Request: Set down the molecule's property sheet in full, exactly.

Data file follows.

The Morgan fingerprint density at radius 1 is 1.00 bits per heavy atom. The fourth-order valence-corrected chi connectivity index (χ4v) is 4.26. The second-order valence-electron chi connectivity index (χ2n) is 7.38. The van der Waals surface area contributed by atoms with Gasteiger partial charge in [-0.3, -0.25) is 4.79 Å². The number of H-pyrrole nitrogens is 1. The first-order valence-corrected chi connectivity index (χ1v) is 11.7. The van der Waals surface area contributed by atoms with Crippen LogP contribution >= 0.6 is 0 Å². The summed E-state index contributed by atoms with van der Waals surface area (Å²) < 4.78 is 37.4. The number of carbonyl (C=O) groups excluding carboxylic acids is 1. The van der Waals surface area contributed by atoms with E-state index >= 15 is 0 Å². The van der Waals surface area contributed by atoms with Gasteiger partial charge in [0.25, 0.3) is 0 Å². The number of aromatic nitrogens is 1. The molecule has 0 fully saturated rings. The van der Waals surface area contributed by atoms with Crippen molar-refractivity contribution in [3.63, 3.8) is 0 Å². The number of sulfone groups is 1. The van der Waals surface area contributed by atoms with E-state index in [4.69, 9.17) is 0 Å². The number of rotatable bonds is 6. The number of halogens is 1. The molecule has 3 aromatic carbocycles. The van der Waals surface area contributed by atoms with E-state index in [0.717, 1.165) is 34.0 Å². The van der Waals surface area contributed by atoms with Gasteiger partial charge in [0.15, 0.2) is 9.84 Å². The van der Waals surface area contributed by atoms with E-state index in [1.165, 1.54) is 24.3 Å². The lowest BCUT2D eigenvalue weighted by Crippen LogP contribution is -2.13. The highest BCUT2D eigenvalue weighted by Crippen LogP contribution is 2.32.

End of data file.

The Morgan fingerprint density at radius 1 is 1.00 bits per heavy atom. The fourth-order valence-corrected chi connectivity index (χ4v) is 4.26. The second-order valence-electron chi connectivity index (χ2n) is 7.38. The van der Waals surface area contributed by atoms with Gasteiger partial charge in [-0.3, -0.25) is 4.79 Å². The number of H-pyrrole nitrogens is 1. The first-order valence-corrected chi connectivity index (χ1v) is 11.7. The van der Waals surface area contributed by atoms with Crippen LogP contribution >= 0.6 is 0 Å². The summed E-state index contributed by atoms with van der Waals surface area (Å²) < 4.78 is 37.4. The number of carbonyl (C=O) groups excluding carboxylic acids is 1. The van der Waals surface area contributed by atoms with E-state index >= 15 is 0 Å². The van der Waals surface area contributed by atoms with Gasteiger partial charge in [0.25, 0.3) is 0 Å². The number of aromatic nitrogens is 1. The molecule has 0 fully saturated rings. The van der Waals surface area contributed by atoms with Crippen molar-refractivity contribution in [3.63, 3.8) is 0 Å². The number of sulfone groups is 1. The van der Waals surface area contributed by atoms with E-state index in [4.69, 9.17) is 0 Å². The number of rotatable bonds is 6. The number of halogens is 1. The molecule has 3 aromatic carbocycles. The van der Waals surface area contributed by atoms with E-state index in [0.717, 1.165) is 34.0 Å². The van der Waals surface area contributed by atoms with Gasteiger partial charge in [0.15, 0.2) is 9.84 Å². The van der Waals surface area contributed by atoms with E-state index in [1.165, 1.54) is 24.3 Å². The lowest BCUT2D eigenvalue weighted by Crippen LogP contribution is -2.13. The highest BCUT2D eigenvalue weighted by Crippen LogP contribution is 2.32.